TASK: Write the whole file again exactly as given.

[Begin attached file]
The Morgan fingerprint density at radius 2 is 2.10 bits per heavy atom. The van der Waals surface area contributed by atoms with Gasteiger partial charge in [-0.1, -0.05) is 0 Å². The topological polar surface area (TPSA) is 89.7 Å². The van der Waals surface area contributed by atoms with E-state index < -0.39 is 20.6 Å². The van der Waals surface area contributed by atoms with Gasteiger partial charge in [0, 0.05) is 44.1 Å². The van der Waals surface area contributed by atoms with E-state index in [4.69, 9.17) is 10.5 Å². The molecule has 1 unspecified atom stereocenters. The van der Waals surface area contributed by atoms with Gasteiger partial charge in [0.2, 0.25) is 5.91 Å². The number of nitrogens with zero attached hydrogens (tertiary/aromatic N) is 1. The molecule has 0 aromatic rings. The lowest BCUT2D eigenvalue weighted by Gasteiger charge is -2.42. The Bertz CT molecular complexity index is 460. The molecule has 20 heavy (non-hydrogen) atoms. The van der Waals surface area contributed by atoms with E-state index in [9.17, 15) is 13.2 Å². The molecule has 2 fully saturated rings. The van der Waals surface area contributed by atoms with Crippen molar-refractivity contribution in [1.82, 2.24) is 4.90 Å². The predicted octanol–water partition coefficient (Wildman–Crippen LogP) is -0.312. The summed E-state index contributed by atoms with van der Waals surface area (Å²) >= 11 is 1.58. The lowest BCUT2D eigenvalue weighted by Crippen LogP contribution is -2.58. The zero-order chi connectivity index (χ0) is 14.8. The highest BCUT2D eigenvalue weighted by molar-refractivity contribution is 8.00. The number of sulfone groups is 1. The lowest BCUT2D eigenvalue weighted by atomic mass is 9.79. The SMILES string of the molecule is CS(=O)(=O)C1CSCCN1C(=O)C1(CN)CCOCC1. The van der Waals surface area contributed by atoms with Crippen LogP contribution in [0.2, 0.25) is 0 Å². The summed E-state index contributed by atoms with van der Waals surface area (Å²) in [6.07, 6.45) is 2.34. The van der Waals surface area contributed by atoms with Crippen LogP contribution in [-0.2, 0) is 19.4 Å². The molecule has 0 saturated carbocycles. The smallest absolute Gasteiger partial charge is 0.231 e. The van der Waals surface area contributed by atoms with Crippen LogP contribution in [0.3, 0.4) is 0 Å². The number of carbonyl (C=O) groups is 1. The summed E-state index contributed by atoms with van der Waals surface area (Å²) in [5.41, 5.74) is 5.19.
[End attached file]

The Morgan fingerprint density at radius 2 is 2.10 bits per heavy atom. The van der Waals surface area contributed by atoms with Gasteiger partial charge in [-0.1, -0.05) is 0 Å². The topological polar surface area (TPSA) is 89.7 Å². The van der Waals surface area contributed by atoms with E-state index < -0.39 is 20.6 Å². The van der Waals surface area contributed by atoms with Gasteiger partial charge in [0, 0.05) is 44.1 Å². The van der Waals surface area contributed by atoms with E-state index in [4.69, 9.17) is 10.5 Å². The molecule has 1 unspecified atom stereocenters. The van der Waals surface area contributed by atoms with Gasteiger partial charge in [0.2, 0.25) is 5.91 Å². The number of nitrogens with zero attached hydrogens (tertiary/aromatic N) is 1. The molecule has 0 aromatic rings. The lowest BCUT2D eigenvalue weighted by Gasteiger charge is -2.42. The Bertz CT molecular complexity index is 460. The molecule has 20 heavy (non-hydrogen) atoms. The van der Waals surface area contributed by atoms with E-state index in [9.17, 15) is 13.2 Å². The molecule has 2 fully saturated rings. The van der Waals surface area contributed by atoms with Crippen molar-refractivity contribution in [1.82, 2.24) is 4.90 Å². The predicted octanol–water partition coefficient (Wildman–Crippen LogP) is -0.312. The summed E-state index contributed by atoms with van der Waals surface area (Å²) >= 11 is 1.58. The lowest BCUT2D eigenvalue weighted by Crippen LogP contribution is -2.58. The zero-order chi connectivity index (χ0) is 14.8. The highest BCUT2D eigenvalue weighted by molar-refractivity contribution is 8.00. The number of sulfone groups is 1. The lowest BCUT2D eigenvalue weighted by atomic mass is 9.79. The SMILES string of the molecule is CS(=O)(=O)C1CSCCN1C(=O)C1(CN)CCOCC1. The van der Waals surface area contributed by atoms with Crippen LogP contribution in [0.2, 0.25) is 0 Å². The summed E-state index contributed by atoms with van der Waals surface area (Å²) in [6.07, 6.45) is 2.34. The van der Waals surface area contributed by atoms with Crippen LogP contribution in [-0.2, 0) is 19.4 Å². The molecule has 0 saturated carbocycles. The smallest absolute Gasteiger partial charge is 0.231 e. The van der Waals surface area contributed by atoms with Crippen LogP contribution in [0.3, 0.4) is 0 Å². The number of carbonyl (C=O) groups is 1. The summed E-state index contributed by atoms with van der Waals surface area (Å²) in [5.41, 5.74) is 5.19.